Wondering how your solar system operates? Here's a look at it.
Receive, Flow and Repeat
Energy from the sun is captured by your solar panels
Electron from the sun interact with the electrons in the Solar Panels, creating DC Power.
DC Power flows through your inverters and becomes AC Power.
The inverters pass the energy through several transistors, changing the energy to AC Power which can be used to power your home.
Your property usese the generated AC Power
Your property can use all the energy your panels generate to power lights, appliances and anything else electrically dependant, or you can send unused power back into the common grid.
Energy passes back and forth through your energy meter
Unused Solar generated energy flows out into the grid, crediting your utility account for use at times of increased energy need, such as at night, when you pull electricity from the grid.
DOWN TO BASICS: HOW WILL A SOLAR POWER SYSTEM POWER MY PROPERTY?
The energy is all in the electrons
If you remember back to middle school science, all things are made of atoms, and atoms have electrons. Very basically, the sun’s rays travel to earth carrying charged electrons with it. These electrons then interact with the electrons contained within the solar panels, known as Photovoltaic Panels. During the interaction and transfer of electrons, energy is created.
All the energy flows to you for immediate use
Once this energy has been generated, it is in the form of Direct Current (DC) power. DC Power only flows in one direction, and it flows directly into your inverters. The inverters then pass the electrical current through several transistors which cause the electrons to change their pattern to Alternating Current (AC Power). Now, instead of only flowing in one direction, the electrons flow in wave-like patterns ready to power your home or business. This process is critical as buildings require AC Power to run electronics and other electricity dependent features.
Anything you don’t use is given out to others
As your Solar Panels are generating energy during the day, your property feeds off the results, powering air conditioners, lights, appliances, electronics and more. Your building will still be hooked up to the common electrical grid so if you need more energy than your panels can produce, you can still pull power from your utility provider. However, what if you’re generating more power than you actually need? If you’re not home all day and you don’t use any of that power you’re generating – does it all just go to waste? No; thanks to an agreement called net metering, every watt your panels generate is put to good use.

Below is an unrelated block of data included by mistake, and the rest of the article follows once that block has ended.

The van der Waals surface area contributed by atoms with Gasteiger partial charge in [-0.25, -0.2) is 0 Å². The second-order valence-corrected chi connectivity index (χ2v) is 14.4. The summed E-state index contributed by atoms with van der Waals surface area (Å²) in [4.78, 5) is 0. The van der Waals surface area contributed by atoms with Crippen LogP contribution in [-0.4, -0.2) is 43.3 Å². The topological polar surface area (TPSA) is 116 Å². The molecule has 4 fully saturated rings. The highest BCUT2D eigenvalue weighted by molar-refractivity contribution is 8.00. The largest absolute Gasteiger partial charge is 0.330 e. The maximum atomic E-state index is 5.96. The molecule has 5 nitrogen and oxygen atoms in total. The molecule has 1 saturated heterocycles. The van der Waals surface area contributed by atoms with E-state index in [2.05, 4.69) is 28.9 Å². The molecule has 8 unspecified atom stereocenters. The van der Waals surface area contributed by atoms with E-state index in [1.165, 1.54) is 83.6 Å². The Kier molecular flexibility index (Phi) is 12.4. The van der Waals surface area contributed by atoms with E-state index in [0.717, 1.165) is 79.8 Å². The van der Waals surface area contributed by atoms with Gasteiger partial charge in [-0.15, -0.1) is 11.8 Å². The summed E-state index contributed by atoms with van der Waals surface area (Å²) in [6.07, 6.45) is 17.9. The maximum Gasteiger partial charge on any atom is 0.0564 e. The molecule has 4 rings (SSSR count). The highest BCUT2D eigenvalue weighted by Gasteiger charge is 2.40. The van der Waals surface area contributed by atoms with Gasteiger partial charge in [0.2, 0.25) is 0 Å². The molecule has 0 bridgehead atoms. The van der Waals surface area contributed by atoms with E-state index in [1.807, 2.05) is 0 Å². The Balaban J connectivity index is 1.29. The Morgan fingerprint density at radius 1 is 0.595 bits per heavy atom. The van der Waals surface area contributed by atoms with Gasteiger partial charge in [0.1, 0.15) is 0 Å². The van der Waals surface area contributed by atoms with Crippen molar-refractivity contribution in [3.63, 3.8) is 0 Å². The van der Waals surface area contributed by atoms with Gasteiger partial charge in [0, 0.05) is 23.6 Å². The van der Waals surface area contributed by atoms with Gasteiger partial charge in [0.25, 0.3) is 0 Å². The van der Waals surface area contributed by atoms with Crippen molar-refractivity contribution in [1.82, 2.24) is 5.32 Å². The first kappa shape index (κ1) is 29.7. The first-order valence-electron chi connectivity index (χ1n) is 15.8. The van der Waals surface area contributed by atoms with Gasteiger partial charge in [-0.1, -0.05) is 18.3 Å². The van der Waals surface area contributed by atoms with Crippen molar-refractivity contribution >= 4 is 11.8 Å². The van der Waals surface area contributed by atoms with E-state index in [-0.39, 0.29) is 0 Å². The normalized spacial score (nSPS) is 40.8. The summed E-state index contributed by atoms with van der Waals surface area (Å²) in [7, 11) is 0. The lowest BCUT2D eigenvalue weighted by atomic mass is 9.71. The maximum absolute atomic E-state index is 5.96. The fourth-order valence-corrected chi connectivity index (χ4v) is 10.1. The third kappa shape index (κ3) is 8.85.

Your utility bill is determined by the Energy Meter installed on your home or business. This shows the amount of electricity you use and you are billed monthly. When you are utilizing a Solar Power System, this meter can also work to your advantage. Any energy your panels produce that you don’t use is passed through your Energy Meter and back out into the common grid where it is used to power other homes and businesses. Your utility company takes a tally of all the energy you provide back to the grid and will credit your account for that amount of electricity.
When considering a solar system, people tend to overlook the key element that enables solar power to make financial sense in California. We are talking about NET Metering (or Net Energy Metering).
When your solar power systems produces more energy than your home consumes, your energy meter spins backward and delivers this extra energy onto the common grid for use by other homes and businesses. Thanks to Net Metering, your home no longer just USES electricity, it can PRODUCE it as well! Contrary to popular belief, the utility does NOT write you a check for the excess energy produced by your home. Instead, with Net Metering, you will receive a credit on your utility bill, to be applied against future usage.
Bottom Line: even if you aren’t using your produced Solar Energy, you will still reap the financial benefits when you are credited for the electrical power you use at night or during high-demand days – equal to the amount of Solar generated energy you have fed back into the grid